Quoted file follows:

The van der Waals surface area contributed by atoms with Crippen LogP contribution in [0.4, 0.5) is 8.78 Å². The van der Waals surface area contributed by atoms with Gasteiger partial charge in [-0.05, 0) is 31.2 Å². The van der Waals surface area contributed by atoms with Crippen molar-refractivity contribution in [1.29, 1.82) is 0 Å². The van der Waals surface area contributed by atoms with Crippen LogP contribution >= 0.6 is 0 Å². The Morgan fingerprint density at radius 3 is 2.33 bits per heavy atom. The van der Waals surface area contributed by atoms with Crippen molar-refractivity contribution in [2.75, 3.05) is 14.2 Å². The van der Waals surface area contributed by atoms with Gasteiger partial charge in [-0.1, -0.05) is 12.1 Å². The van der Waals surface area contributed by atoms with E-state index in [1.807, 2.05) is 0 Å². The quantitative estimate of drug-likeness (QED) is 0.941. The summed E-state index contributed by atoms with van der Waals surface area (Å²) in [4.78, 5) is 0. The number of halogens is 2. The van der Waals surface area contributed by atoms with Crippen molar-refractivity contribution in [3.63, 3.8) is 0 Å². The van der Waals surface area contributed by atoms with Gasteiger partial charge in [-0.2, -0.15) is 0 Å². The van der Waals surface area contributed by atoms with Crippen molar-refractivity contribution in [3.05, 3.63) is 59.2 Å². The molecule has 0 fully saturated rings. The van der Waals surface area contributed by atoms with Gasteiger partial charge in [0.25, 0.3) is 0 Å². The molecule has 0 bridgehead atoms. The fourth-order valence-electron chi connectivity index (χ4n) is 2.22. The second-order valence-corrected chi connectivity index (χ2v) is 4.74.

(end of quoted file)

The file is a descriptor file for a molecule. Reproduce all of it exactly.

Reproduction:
The van der Waals surface area contributed by atoms with Crippen LogP contribution in [0.4, 0.5) is 8.78 Å². The van der Waals surface area contributed by atoms with Gasteiger partial charge in [-0.05, 0) is 31.2 Å². The van der Waals surface area contributed by atoms with Crippen molar-refractivity contribution in [1.29, 1.82) is 0 Å². The van der Waals surface area contributed by atoms with Crippen LogP contribution >= 0.6 is 0 Å². The Morgan fingerprint density at radius 3 is 2.33 bits per heavy atom. The van der Waals surface area contributed by atoms with Crippen molar-refractivity contribution in [2.75, 3.05) is 14.2 Å². The van der Waals surface area contributed by atoms with Gasteiger partial charge in [-0.1, -0.05) is 12.1 Å². The van der Waals surface area contributed by atoms with E-state index in [1.807, 2.05) is 0 Å². The quantitative estimate of drug-likeness (QED) is 0.941. The summed E-state index contributed by atoms with van der Waals surface area (Å²) in [4.78, 5) is 0. The number of halogens is 2. The van der Waals surface area contributed by atoms with Crippen molar-refractivity contribution in [3.63, 3.8) is 0 Å². The van der Waals surface area contributed by atoms with Gasteiger partial charge in [-0.2, -0.15) is 0 Å². The van der Waals surface area contributed by atoms with Crippen molar-refractivity contribution in [3.05, 3.63) is 59.2 Å². The molecule has 0 fully saturated rings. The van der Waals surface area contributed by atoms with Gasteiger partial charge in [0.25, 0.3) is 0 Å². The molecule has 0 bridgehead atoms. The fourth-order valence-electron chi connectivity index (χ4n) is 2.22. The second-order valence-corrected chi connectivity index (χ2v) is 4.74.